Search

Advertisement
How to be an artist in Singapore, according to President Young Talents' artists

How to be an artist in Singapore, according to President Young Talents' artists

Crafting careers

Editor: Aravin Sandran


Image: Singapore Art Museum

Debbie Ding (b. 1984, Singapore) is a visual artist and technologist who researches and explores technologies of perception through personal investigations and experimentation.

Do you remember the moment when you chose to pursue a career as an artist in Singapore?

When I was a teenager, I used to go to the old National Library building to read on weekends. I was attracted by the music I could hear coming from a building nearby. It turned out to be the music gigs in The Substation's former garden. It was such a huge mix of things there: anything from film screenings to performances to exhibitions. I went from listening and making music, to writing about art and helping them with graphic and web design, and eventually making art. They supported my first solo show through their visual arts open call.

If you went to art school, what were your takeaways from that experience? If you didn't, what helped you to augment your understanding of art?

I've never formally studied art. I did my undergraduate degree in English Literature. I did my Masters in Design Interactions at RCA (Royal College of Art, London) and I currently teach Interaction Design at NYP. I have been toying with the idea of doing something a lot more technical in the future. Perhaps because I first began as a writer, all my works begin as pieces of writing which I then translate into a visual form. A lot of what I do is interdisciplinary. I'm very interested in new technologies, coding, and electronics. I like getting quite geeky about it. I do use a design process but what I produce is art.

Debbie Ding, Soil Works, 2018, Mixed media installation, Dimensions variable, Collection of the Artist, Singapore Art Museum commission

How do you think we can move past the popular perception of the 'struggling artist' in Singapore?

You have to make your own professional and financial plan to work on what you're passionate about. We lose too many talented and ambitious creative people who end up only doing more lucrative commercial design work simply because that is the easier and less daunting route. I don't believe in doing things the easy way. If commercial interests were the only thing driving the production of a work, then it may change the kinds of crazy projects I can come up with. As an artist who works a lot with technology, the idea of technology comes with its own bundle of popular perceptions as well. Many people are scared of technology or they'll say they can't understand it even if I want to explain it to them. Technology is such a part of everyday life. It is definitely not something we should be alienated from. I couldn't take either the art or tech out of my self-description as an artist-technologist. Both are equally important to me and both define what I do.

What would you like to say to the next generation of aspiring young artists?

Read widely! Make interesting things! No one has any idea what they're doing anyway! Think of every day as a chance to build foundations for the future and not just act busy for today!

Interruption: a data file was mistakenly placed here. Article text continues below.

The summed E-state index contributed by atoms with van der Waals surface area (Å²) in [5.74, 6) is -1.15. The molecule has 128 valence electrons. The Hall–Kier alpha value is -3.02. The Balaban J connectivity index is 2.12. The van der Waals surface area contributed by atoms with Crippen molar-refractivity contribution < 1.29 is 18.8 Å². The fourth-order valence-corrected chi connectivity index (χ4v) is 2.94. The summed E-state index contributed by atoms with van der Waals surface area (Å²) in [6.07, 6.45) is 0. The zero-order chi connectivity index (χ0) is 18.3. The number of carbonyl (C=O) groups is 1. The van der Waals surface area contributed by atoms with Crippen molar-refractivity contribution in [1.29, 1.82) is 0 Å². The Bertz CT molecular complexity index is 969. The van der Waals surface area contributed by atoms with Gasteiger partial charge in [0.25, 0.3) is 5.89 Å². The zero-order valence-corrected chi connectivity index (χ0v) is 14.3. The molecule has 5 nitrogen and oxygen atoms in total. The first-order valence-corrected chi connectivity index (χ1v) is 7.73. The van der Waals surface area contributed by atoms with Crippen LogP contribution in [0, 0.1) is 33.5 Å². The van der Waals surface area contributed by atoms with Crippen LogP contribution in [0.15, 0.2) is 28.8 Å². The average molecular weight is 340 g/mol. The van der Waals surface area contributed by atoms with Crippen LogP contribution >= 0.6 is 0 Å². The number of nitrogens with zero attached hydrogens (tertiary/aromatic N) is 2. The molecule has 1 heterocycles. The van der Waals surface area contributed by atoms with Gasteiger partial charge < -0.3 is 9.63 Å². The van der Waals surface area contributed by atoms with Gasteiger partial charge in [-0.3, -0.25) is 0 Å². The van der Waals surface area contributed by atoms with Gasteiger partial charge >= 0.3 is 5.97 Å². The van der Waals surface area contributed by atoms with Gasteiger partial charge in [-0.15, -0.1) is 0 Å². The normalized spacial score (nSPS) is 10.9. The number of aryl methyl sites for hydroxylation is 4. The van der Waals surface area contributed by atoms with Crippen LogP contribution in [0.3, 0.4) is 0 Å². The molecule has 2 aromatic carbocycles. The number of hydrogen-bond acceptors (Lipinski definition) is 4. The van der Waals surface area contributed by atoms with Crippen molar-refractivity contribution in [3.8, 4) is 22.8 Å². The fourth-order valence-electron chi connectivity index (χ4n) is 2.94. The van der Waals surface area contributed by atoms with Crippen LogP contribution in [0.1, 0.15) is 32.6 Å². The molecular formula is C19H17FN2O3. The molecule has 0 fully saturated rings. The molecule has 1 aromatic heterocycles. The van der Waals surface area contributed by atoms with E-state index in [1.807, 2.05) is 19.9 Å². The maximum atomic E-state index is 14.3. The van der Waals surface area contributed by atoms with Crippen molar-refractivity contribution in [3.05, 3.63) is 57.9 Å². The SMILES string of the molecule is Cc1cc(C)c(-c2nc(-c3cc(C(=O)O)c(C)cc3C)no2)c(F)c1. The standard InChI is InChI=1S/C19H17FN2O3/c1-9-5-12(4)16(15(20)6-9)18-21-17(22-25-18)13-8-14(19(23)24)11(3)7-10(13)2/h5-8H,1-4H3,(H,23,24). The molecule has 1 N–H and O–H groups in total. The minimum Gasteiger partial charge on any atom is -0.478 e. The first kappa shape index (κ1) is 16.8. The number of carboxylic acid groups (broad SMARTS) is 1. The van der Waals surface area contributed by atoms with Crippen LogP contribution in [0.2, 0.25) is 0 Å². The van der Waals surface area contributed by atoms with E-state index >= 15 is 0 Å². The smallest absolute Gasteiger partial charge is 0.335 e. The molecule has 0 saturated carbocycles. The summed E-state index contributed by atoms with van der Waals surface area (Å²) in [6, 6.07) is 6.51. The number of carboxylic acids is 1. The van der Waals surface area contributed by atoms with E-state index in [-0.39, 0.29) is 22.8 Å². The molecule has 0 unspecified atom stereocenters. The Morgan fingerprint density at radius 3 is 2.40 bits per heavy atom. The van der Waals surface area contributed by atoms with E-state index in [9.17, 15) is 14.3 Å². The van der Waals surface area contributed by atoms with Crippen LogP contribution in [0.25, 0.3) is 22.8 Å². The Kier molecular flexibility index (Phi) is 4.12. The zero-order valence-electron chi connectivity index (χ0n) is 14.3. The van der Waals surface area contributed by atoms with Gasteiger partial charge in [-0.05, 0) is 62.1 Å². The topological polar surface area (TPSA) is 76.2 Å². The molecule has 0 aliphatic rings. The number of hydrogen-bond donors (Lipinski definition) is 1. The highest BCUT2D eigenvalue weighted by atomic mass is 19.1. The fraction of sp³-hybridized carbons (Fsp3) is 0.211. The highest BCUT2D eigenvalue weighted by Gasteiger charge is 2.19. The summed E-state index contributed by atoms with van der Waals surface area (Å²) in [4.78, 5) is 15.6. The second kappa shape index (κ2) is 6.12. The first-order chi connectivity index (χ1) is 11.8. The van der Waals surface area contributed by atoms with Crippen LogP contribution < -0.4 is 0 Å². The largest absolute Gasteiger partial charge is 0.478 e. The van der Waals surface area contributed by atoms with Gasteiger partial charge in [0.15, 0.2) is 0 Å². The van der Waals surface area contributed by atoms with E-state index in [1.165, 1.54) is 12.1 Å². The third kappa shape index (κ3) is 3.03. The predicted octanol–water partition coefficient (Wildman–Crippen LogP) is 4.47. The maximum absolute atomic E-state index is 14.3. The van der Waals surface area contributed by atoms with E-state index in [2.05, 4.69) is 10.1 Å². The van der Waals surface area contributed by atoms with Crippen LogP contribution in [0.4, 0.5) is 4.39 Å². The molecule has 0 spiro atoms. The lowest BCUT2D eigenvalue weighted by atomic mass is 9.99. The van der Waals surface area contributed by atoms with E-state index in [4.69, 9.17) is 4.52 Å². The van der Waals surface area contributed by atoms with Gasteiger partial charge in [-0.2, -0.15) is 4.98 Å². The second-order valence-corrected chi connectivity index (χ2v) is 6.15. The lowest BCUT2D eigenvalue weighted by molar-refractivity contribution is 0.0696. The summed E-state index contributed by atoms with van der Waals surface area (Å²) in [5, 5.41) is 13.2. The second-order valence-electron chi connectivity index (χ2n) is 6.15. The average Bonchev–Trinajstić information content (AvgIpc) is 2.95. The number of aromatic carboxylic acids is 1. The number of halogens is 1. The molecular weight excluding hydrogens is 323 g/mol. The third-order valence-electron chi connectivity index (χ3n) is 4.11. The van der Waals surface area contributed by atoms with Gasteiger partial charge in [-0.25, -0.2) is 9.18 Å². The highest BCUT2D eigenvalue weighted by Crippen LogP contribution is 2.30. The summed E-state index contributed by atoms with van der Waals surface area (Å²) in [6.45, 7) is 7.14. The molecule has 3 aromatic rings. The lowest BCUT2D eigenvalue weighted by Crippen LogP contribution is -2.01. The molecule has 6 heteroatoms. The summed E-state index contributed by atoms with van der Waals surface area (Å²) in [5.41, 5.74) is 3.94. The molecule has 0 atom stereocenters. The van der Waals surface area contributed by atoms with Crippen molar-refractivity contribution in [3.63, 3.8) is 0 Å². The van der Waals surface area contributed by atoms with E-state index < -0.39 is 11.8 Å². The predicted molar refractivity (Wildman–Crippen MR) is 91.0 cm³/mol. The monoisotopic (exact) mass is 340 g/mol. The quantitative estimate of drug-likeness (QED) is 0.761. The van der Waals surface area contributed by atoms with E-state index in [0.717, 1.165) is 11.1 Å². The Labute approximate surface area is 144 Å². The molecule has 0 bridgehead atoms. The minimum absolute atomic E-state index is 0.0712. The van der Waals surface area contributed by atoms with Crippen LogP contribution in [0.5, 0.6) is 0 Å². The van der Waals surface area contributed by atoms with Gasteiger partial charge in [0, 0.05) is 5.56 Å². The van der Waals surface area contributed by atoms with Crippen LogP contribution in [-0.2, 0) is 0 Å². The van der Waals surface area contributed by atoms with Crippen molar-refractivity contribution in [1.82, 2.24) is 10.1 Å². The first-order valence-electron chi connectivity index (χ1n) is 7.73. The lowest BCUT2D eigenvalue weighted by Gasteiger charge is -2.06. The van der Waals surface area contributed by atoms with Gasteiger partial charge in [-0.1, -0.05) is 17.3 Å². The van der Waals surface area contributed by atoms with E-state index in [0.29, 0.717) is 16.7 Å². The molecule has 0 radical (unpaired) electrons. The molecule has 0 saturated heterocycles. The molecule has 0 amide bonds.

Hilmi Johandi (b. 1987, Singapore) primarily works with painting and explores interventions with different mediums that are associated within the domain of framing, fragmentation (deconstruction) and compression (reconstruction).

How did you become an artist?

It was the moment when I realised, as an artist, I am the producer of images, which primarily open a new world. Every attempt is to depict this world through an idiosyncratic view of what's around me. This act of being a producer resonated strongly as an artist. We become the mediator between the past, present and future of the world we live in.

Hilmi Johandi, An Exposition, 2018, Oil on canvas, three-channel video, digital print on vinyl sticker mounted on wood, synthetic polymer paint, plywood and mild steel, Installation: dimensions variable; video: 16:9, colour, silent, Collection of the Artist, Singapore Art Museum Commission

What is one unrealized project/goal you would like to achieve if there were no constraints?

I live by working within restrictions, taking into consideration the given circumstances. For instance, the PYT commission has allowed me the opportunity to realise an ambitious project I have embarked from my practice.

How do you think we can move past the popular perception of the'struggling artist' in Singapore?

This is the least of my concerns.

Which one of your artworks has resonated most profoundly with your local audience? And why?

Most of the time, I work with images that engage local history and collective memory. The work I made for the PYT exhibition, "An Exposition" engages with the context of defunct amusement parks in Singapore as a narrative. I had an encounter with one of the museum docents whose parents used to work in one of those parks. As she grew up in these spaces, the artwork resonates with her very emotionally as the forms were very familiar to her. It is interesting to hear a firsthand nostalgic interpretation of the subject matter that I have been working on with no emotional attachment.

What would you like to say to the next generation of aspiring young artists?

There is always room to find and develop untrodden paths to be discovered in an artistic practice. These childlike discoveries make one's journey exciting.

Weixin Quek Chong (b. 1988, Singapore) is a visual artist whose practice explores the materiality of human experience and existence, and the relationships between the digital, organic and aesthetic.

How did you become an artist?